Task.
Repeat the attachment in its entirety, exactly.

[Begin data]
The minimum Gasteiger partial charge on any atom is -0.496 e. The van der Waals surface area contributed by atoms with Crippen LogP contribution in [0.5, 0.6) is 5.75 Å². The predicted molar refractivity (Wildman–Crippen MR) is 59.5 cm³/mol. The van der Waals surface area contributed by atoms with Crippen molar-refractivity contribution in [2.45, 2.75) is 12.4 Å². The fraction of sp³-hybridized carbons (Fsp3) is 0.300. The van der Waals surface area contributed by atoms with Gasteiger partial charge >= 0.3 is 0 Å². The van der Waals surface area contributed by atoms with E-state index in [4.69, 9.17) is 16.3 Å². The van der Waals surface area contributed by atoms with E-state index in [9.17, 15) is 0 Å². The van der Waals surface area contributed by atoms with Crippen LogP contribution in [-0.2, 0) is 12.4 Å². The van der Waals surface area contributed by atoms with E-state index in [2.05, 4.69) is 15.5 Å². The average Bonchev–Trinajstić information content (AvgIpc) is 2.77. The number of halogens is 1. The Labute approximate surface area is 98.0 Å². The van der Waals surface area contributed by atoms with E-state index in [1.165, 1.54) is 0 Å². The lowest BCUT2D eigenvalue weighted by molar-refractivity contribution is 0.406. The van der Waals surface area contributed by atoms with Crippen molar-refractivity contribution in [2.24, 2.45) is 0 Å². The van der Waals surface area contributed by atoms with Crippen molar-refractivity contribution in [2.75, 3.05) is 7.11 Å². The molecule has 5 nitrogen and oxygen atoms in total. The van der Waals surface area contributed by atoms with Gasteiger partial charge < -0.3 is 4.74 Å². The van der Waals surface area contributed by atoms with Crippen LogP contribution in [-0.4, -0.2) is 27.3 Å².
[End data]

The minimum Gasteiger partial charge on any atom is -0.496 e. The van der Waals surface area contributed by atoms with Crippen LogP contribution in [0.5, 0.6) is 5.75 Å². The predicted molar refractivity (Wildman–Crippen MR) is 59.5 cm³/mol. The van der Waals surface area contributed by atoms with Crippen molar-refractivity contribution in [2.45, 2.75) is 12.4 Å². The fraction of sp³-hybridized carbons (Fsp3) is 0.300. The van der Waals surface area contributed by atoms with Gasteiger partial charge >= 0.3 is 0 Å². The van der Waals surface area contributed by atoms with E-state index in [4.69, 9.17) is 16.3 Å². The van der Waals surface area contributed by atoms with E-state index in [9.17, 15) is 0 Å². The van der Waals surface area contributed by atoms with Crippen LogP contribution in [-0.2, 0) is 12.4 Å². The van der Waals surface area contributed by atoms with E-state index in [2.05, 4.69) is 15.5 Å². The average Bonchev–Trinajstić information content (AvgIpc) is 2.77. The number of halogens is 1. The Labute approximate surface area is 98.0 Å². The van der Waals surface area contributed by atoms with E-state index in [1.165, 1.54) is 0 Å². The lowest BCUT2D eigenvalue weighted by molar-refractivity contribution is 0.406. The van der Waals surface area contributed by atoms with Crippen molar-refractivity contribution in [2.24, 2.45) is 0 Å². The van der Waals surface area contributed by atoms with Crippen molar-refractivity contribution in [2.75, 3.05) is 7.11 Å². The molecule has 5 nitrogen and oxygen atoms in total. The van der Waals surface area contributed by atoms with Gasteiger partial charge < -0.3 is 4.74 Å². The van der Waals surface area contributed by atoms with Crippen LogP contribution in [-0.4, -0.2) is 27.3 Å².